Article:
Forum Discussion

Stuart_Weenig's avatar
2 years ago

Finding VMware's most recent vulnerability

I woke up this morning to an email pointing me to this:

My boss - Can LM tell us which ones need attention? We’d like to notify our customers proactively.

Me - Sure! Oh wait, I only have version info for the ESX servers. I’ll have to build out something to grab the vCenter versions.

So, I built a custom property source. AppliesTo:

system.virtualization =~ "VMware ESX vcenter"
&& (vcsa.user || esx.user)
&& (vcsa.pass || esx.pass)

Then the script looks like this:

* © 2023 Aqueduct Technologies Inc.
* External Resources:
* -

import groovy.json.JsonSlurper

user = hostProps.get("vcsa.user")?: hostProps.get("esx.user")
pass = hostProps.get("vcsa.pass")?: hostProps.get("esx.pass")
host = hostProps.get("system.hostname")
session_endpoint = "/rest/com/vmware/cis/session" //endpoint for establishing an ssl session
vsphere_version_endpoint = "/rest/appliance/system/version" //endpoint for determining vsphere version
jSlurp = new JsonSlurper()
globalHeaders = [:]
genSessionId()//get session ID for future API requests
def resp = httpRequest(vsphere_version_endpoint)
if (!resp) {return 1}
return 0

def genSessionId(){
String auth = "Basic " + "$user:$pass".getBytes().encodeBase64().toString()
def headers = ["Authorization": (auth)]
def resp = httpRequest(session_endpoint, headers, 'POST')
globalHeaders.put('Cookie', "vmware-api-session-id=${resp as String}")

def deleteSessionId(){
httpRequest(session_endpoint, [:], 'DELETE')

def httpRequest(def endpoint, Map<String, String> headers = [:], def method = 'GET', String query = null){
URI _uri = new URI('https', null, host, 443, endpoint, query, null)
def _session = _uri.toURL().openConnection()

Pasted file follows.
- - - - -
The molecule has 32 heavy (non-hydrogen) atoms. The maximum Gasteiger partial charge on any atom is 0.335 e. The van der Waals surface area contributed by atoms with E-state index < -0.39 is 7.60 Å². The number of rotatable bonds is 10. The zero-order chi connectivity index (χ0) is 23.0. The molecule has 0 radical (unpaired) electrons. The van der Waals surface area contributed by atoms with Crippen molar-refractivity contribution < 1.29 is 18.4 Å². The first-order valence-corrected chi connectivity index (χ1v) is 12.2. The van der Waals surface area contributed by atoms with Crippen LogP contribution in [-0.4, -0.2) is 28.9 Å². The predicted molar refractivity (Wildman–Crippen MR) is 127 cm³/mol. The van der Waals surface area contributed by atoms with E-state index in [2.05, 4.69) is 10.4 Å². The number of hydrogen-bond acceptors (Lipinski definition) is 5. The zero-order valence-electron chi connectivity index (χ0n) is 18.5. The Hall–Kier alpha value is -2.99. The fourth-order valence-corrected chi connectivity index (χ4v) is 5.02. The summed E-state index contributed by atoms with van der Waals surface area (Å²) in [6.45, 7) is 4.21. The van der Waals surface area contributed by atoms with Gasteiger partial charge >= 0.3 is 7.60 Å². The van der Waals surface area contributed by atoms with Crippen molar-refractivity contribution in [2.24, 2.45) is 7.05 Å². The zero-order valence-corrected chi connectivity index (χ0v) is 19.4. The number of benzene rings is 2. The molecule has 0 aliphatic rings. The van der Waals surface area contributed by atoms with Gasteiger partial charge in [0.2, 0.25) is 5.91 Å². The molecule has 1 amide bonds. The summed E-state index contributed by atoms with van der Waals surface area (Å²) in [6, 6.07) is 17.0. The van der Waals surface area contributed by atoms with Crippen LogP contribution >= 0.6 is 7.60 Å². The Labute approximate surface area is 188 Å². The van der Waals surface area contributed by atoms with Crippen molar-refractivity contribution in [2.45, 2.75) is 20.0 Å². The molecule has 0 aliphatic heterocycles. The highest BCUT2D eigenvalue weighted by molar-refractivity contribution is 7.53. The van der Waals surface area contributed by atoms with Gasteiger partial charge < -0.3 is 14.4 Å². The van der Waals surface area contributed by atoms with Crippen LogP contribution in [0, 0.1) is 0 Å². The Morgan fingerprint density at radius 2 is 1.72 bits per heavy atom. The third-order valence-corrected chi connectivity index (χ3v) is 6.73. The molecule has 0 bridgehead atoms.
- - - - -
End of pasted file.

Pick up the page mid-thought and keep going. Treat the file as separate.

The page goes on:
(headers + globalHeaders).each { k, v ->
_session.setRequestProperty(k, v)
def response = _session.getInputStream().getText()
return (response) ? jSlurp.parseText(response).value : null

If you don’t have one under /Devices by Type, create a dynamic group for ESX hosts and another dynamic group for vCenter. We called ours “VMware Hosts” (AppliesTo system.virtualization =~ "VMware ESX host") and “VMware vCenters” (AppliesTo system.virtualization =~ "VMware ESX vcenter") respectively. 

Then create a Resource Inventory report where the Resource Group is “Devices by Type/VMware*”. Add the system.virtualization, auto.vcenter.version, and system.version properties and run it.

Voila, you now know the version numbers of your ESX and vCenter resources and you can compare that to the versions in the VMware Advisory.

3 Replies

  • I needed this as well some time ago, probably for the very same reason.  Did it this way.

    import com.santaba.agent.groovyapi.esx.ESX

    def host = hostProps.get("system.hostname")
    def user = hostProps.get("esx.user")
    def pass = hostProps.get("esx.pass")
    def addr = hostProps.get("esx.url") ?: "https://${host}/sdk"

    def svc = new ESX(), user, pass, 10 * 1000) // timeout in 10 seconds

    def si = svc.getServiceInstance()
    def rootFolder = si.getRootFolder()

    // Get resource clusters
    HostSystem esxHost = new InventoryNavigator(rootFolder).searchManagedEntities("HostSystem").first()

    println "auto.vcenter.fullname=${si.aboutInfo.fullName}"
    println "${}"
    println "auto.vcenter.licenseproductname=${si.aboutInfo.licenseProductName}"
    println "auto.vcenter.os.type=${si.aboutInfo.osType}"
    println "auto.vcenter.product.line=${si.aboutInfo.productLineId}"
    println "auto.vcenter.version=${si.aboutInfo.version}"

    return 0
  • And here’s another reason for LM to document their Groovy libraries. That’s definitely simpler and I’ll probably be pulling it in to go alongside or replace mine.